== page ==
Open-source HTTP API packages and tools

Brady Gaster

Brady

We’re continuing our series on building HTTP APIs with .NET 5. In the previous post, we covered Creating Discoverable HTTP APIs with ASP.NET Core 5 Web API. In this post, we’ll go further with a look at using open-source HTTP API packages and tools. Let’s dig in!

Open-source tools, packages, and extensions for HTTP API developers

This post will cover a variety of things any .NET developer who plans on building HTTP APIs will want in their toolchain or dependency list. We’ll show you some new and exciting frameworks coming up that are built atop ASP.NET Core web API and hopefully make the craft of building and testing HTTP APIs with .NET easier. There are so many opportunities in the form of NuGet packages, Visual Studio and Visual Studio Code extensions, and independently-maintained frameworks, we can’t capture them all in one post. Feel free to use the comments below to share some of your favorite web API tools and packages.

NuGet packages for building .NET HTTP APIs

This first section will cover some of the most important NuGet packages in your HTTP API toolchain. Many of these tools are used in our own pet projects and workshops. Some of the tools appear in our templates and tools as dependencies.

OpenAPI generation

In the first article in this series, we touched on the idea of creating discoverable APIs. Since the term discoverable in API lingo is associated with service discovery, maybe the better term for the article would have been well-described. By describing APIs using the OpenAPI specification (formerly Swagger specification), developers get all kinds of code-generation and integration opportunities. We’ll touch on those later in the series. The point is that OpenAPI generation is important and should be something you’re at least generating, if not designing.

Some consider the idea of generating OpenAPI specifications from code an “inside-out” approach, and design tools are a topic we’ll touch on later. But when building quickly, or maintaining a level of “well-designedness” whilst still generating the specification from code, you have two main options with traditional ASP.NET and ASP.NET Core web API: NSwag and Swashbuckle. Both of these projects are maintained almost entirely by single individuals with small teams of passionate contributors, and both have had a signifcant impact in the .NET HTTP API ecosystem.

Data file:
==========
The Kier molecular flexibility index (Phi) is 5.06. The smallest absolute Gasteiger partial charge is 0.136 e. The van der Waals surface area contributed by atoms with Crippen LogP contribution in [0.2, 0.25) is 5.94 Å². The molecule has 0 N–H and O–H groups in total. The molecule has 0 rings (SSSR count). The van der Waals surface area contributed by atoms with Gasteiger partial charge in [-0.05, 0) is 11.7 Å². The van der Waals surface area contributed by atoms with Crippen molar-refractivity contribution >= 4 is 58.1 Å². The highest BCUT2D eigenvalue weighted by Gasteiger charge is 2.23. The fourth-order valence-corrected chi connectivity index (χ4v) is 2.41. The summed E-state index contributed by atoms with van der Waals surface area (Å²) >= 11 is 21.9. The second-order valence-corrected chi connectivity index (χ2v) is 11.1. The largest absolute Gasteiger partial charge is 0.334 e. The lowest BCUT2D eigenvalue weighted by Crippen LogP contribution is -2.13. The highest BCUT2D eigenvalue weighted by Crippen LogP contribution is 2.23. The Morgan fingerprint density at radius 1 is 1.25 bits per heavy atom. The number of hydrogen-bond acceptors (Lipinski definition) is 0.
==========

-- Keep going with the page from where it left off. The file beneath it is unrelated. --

NSwag

Whilst NSwag’s most popular usage scenario is OpenAPI specification generation from web API controller projects via NSwag.AspNetCore, the project’s team has contributed all manner of other contributions:

NSwag’s rich ecosystem of NuGet packages is used by the Visual Studio Connected Services “OpenAPI SDK Generation” feature, which we’ll explore in more detail in the third article in this series. NSwag’s code generation tools produce quality, idiomatic C# client code for well-described APIs.

Swashbuckle

Swashbuckle has been used by millions of web API projects built by customers and internal teams. It was also adopted by the Swagger Codegen team in their templates, which are used by many API ecosystem products. Given the presence Swashbuckle has in the web API space, it has been used in our templates since the .NET 5 RC release. It is on-by-default but can be toggled in the new project dialog in Visual Studio (or using the --no-openapi option with the .NET CLI’s dotnet new webapi command).

OpenAPI Checkbox

Swashbuckle also has a .NET CLI tool, Swashbuckle.CLI, that can be used to generate OpenAPI specifications during your MSBuild or dotnet publish commands. The sample project has an example C# project file showing how to use the Swashbuckle CLI during a build process.

Microsoft.OpenAPI